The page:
Disease course of MS patients when they age
With age, relapses may become less frequent, while disability may accumulate, but a substantial group of patients remain in the relapsing-remitting phase as they age . For instance, 38% of relapsing-remitting patients from Olmsted County, MN, USA remained in this phase past 75 years of age [1,2], while in the London Ontario cohort, roughly a third of the patients continued to have relapsing-remitting MS as they aged [1,3].
When patients with MS get older their ability to recover from a relapse declines [4,5]. Besides older age, longer MS duration and / or a progressive disease course may negatively impact relapse recovery and disability progression [5,6]. Moreover, in secondary progressive MS, relapses have been associated with a faster rate of disability accumulation .
According to experts, ongoing MS activity is a suitable treatment target in MS [4,6,7]
Over the longer run, patients with secondary progressive MS and superimposed relapses seem to benefit from MS therapy . This was the conclusion from a recent data analysis of the international MS Base register. The observational cohort study included 1621 patients with secondary progressive MS, with an average follow up in the SPMS phase of 5.6 years. Superimposed relapses were noted in approximately 40% of patients (661/1621). Interferon beta preparations (followed by glatiramer acetate) were the most used treatments in the early as well as the late phase of MS. Greater receipt of disease-modifying therapies among patients with superimposed relapses was associated with a reduced rate of disability progression and a lower risk of becoming wheelchair dependent . Likewise, a recent post-hoc analysis from phase 3 studies found that the effects of interferon beta-1a on clinical and MRI parameters were preserved in patients transitioning between relapsing-remitting and secondary progressive MS .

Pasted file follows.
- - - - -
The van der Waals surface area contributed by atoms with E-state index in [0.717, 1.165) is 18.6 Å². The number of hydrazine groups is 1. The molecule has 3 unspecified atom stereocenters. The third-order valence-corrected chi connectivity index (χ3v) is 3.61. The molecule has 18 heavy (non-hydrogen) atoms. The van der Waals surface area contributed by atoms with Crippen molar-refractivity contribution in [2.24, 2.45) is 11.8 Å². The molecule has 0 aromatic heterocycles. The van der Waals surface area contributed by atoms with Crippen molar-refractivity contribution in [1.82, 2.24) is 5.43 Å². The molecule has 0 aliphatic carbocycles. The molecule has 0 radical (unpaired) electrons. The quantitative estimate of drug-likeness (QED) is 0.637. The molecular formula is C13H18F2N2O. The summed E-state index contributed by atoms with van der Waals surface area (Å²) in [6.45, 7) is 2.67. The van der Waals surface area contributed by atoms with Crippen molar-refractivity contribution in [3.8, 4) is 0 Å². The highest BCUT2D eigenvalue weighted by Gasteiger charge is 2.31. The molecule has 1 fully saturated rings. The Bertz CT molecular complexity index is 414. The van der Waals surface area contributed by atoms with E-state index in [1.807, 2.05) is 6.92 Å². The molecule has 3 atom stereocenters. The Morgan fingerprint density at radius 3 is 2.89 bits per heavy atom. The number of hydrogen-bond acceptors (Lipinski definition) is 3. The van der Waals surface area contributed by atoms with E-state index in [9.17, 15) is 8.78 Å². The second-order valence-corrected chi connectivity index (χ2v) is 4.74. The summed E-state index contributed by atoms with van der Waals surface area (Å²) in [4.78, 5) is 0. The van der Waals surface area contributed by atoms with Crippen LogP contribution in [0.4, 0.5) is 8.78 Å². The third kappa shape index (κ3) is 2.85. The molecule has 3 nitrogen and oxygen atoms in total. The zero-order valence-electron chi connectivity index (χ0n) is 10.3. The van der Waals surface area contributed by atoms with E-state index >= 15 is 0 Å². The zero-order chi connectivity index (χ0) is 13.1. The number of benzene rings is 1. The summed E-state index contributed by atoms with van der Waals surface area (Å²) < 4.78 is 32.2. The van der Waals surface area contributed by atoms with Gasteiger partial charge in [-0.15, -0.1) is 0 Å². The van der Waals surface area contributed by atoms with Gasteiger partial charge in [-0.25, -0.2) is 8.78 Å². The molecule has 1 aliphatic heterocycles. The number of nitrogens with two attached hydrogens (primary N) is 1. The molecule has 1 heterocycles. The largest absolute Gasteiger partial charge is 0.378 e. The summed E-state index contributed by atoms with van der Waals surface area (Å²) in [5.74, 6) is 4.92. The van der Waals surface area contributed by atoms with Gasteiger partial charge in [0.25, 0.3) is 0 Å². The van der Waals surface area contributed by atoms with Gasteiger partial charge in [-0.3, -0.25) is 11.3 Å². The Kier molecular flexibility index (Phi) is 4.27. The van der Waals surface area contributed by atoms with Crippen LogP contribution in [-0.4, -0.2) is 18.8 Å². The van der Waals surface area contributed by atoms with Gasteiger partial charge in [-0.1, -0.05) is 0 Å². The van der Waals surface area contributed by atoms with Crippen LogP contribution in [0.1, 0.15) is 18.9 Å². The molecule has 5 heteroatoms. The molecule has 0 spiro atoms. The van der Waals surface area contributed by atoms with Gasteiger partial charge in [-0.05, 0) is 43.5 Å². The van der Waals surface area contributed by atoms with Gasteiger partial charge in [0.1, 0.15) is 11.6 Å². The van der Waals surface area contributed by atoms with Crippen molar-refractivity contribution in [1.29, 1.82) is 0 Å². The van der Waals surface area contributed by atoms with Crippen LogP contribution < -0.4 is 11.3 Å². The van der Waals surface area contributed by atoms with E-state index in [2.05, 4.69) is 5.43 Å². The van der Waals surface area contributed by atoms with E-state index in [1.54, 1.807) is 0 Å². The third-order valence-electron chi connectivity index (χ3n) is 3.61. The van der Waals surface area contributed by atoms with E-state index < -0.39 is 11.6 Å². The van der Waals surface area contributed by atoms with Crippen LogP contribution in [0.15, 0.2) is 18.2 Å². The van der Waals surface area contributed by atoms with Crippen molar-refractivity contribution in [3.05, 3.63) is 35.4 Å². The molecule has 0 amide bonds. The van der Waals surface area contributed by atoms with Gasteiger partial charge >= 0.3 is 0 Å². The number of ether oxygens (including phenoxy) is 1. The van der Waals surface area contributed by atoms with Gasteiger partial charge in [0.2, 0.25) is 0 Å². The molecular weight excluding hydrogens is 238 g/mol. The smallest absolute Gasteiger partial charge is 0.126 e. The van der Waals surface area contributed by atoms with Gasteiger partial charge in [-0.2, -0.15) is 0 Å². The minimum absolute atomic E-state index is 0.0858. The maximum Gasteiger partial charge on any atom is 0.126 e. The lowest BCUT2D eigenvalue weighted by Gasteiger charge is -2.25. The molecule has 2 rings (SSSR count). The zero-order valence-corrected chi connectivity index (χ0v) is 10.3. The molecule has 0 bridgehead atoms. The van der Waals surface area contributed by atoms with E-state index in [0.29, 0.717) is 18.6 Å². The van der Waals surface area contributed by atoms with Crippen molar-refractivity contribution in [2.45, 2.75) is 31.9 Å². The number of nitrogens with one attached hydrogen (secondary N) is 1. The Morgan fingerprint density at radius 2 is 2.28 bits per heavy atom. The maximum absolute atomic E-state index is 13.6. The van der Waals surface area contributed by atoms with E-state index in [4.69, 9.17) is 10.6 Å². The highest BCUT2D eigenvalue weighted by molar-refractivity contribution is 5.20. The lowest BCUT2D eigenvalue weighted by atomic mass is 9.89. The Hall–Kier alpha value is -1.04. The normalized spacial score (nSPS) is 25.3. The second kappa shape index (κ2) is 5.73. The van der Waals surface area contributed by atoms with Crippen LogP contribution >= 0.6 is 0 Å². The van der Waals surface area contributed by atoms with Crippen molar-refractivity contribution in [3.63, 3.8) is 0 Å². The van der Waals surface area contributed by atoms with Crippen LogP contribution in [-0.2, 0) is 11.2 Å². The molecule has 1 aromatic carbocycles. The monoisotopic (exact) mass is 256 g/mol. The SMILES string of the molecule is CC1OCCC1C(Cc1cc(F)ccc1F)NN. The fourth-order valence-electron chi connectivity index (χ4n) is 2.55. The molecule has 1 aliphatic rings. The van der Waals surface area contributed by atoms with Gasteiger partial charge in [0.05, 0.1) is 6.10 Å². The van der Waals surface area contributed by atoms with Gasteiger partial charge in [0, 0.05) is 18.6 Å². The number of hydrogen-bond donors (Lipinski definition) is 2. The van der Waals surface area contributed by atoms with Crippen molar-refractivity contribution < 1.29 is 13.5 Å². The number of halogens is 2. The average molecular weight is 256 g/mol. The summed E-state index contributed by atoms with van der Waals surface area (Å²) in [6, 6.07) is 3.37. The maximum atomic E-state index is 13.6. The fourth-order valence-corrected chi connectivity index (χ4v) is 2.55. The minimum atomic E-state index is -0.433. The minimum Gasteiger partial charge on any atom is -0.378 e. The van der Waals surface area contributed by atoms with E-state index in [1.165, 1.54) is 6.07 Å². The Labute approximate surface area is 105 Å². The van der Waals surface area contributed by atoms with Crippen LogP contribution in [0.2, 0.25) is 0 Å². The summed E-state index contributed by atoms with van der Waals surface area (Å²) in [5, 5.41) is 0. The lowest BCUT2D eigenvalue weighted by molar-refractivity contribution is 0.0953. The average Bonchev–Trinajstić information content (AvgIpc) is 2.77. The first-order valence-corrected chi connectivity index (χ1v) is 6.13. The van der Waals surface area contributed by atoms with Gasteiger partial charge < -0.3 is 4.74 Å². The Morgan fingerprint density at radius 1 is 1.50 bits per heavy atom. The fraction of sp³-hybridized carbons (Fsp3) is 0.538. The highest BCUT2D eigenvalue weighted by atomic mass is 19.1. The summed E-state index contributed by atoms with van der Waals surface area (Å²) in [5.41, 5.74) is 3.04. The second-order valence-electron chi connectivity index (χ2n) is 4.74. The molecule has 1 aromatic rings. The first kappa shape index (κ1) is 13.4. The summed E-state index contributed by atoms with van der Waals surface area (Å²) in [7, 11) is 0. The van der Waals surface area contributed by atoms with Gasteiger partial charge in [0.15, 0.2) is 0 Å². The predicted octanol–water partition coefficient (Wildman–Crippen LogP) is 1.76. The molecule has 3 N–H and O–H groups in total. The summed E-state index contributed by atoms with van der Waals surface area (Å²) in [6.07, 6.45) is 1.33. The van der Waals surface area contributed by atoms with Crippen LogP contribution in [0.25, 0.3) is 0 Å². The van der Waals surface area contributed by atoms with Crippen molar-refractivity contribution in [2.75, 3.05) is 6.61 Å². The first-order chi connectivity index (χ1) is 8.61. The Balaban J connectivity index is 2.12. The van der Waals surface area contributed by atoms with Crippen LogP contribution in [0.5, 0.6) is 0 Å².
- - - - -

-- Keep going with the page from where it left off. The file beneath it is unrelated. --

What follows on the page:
- Sanai SA et al. Mult Scler 2016; 22(6): 717-25. Return to content
- Tutuncu M et al. Mult Scler 2013; 19(2): 188-98. Return to content
- Scalfari A et al. J Neurol Neurosurg Psychiatry 2014; 85: 67-75. Return to content
- Conway BK et al. Mult Scler 2019; 25(13): 1754-63. Return to content
- Kalincik T et al. Mult Scler 2014; 20(11): 1511-22. Return to content
- Paz Soldan MM et al. Neurology 2015; 84(1): 81-8. Return to content
- Lizak N et al. JAMA Neurol 2020; 77(11): 1-11. Return to content
- Freedman MS et al. J Neurol 2020; 267(1): 64-75. Return to content